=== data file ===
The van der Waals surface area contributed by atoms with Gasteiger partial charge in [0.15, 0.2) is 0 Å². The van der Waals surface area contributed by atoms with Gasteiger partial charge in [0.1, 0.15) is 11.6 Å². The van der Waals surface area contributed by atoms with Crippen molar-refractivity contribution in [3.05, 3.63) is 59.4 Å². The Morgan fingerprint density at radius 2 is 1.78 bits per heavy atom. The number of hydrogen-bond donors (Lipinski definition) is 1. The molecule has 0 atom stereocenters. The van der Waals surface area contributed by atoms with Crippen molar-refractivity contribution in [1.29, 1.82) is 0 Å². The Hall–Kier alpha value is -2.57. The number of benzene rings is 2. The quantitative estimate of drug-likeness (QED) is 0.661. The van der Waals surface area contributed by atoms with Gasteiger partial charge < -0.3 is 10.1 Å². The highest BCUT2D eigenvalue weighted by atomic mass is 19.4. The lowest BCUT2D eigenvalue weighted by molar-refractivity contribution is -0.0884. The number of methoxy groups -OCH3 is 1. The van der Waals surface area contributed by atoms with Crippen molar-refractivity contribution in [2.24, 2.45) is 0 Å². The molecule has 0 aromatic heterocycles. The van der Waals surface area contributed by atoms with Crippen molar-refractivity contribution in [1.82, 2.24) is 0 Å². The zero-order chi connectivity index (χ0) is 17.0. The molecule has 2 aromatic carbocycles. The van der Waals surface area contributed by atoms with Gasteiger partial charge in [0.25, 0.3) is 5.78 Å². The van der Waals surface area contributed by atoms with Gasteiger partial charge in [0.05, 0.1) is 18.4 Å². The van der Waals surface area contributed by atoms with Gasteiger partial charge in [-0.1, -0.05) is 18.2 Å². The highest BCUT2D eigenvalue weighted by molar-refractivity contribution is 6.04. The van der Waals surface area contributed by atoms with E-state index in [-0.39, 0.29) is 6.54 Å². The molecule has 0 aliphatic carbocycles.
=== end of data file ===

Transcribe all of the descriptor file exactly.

The van der Waals surface area contributed by atoms with Gasteiger partial charge in [0.15, 0.2) is 0 Å². The van der Waals surface area contributed by atoms with Gasteiger partial charge in [0.1, 0.15) is 11.6 Å². The van der Waals surface area contributed by atoms with Crippen molar-refractivity contribution in [3.05, 3.63) is 59.4 Å². The Morgan fingerprint density at radius 2 is 1.78 bits per heavy atom. The number of hydrogen-bond donors (Lipinski definition) is 1. The molecule has 0 atom stereocenters. The van der Waals surface area contributed by atoms with Crippen molar-refractivity contribution in [1.29, 1.82) is 0 Å². The Hall–Kier alpha value is -2.57. The number of benzene rings is 2. The quantitative estimate of drug-likeness (QED) is 0.661. The van der Waals surface area contributed by atoms with Gasteiger partial charge < -0.3 is 10.1 Å². The highest BCUT2D eigenvalue weighted by atomic mass is 19.4. The lowest BCUT2D eigenvalue weighted by molar-refractivity contribution is -0.0884. The number of methoxy groups -OCH3 is 1. The van der Waals surface area contributed by atoms with Crippen molar-refractivity contribution in [2.24, 2.45) is 0 Å². The molecule has 0 aromatic heterocycles. The van der Waals surface area contributed by atoms with Crippen molar-refractivity contribution in [1.82, 2.24) is 0 Å². The zero-order chi connectivity index (χ0) is 17.0. The molecule has 2 aromatic carbocycles. The van der Waals surface area contributed by atoms with Gasteiger partial charge in [0.25, 0.3) is 5.78 Å². The van der Waals surface area contributed by atoms with Gasteiger partial charge in [0.05, 0.1) is 18.4 Å². The van der Waals surface area contributed by atoms with Gasteiger partial charge in [-0.1, -0.05) is 18.2 Å². The highest BCUT2D eigenvalue weighted by molar-refractivity contribution is 6.04. The van der Waals surface area contributed by atoms with E-state index in [-0.39, 0.29) is 6.54 Å². The molecule has 0 aliphatic carbocycles.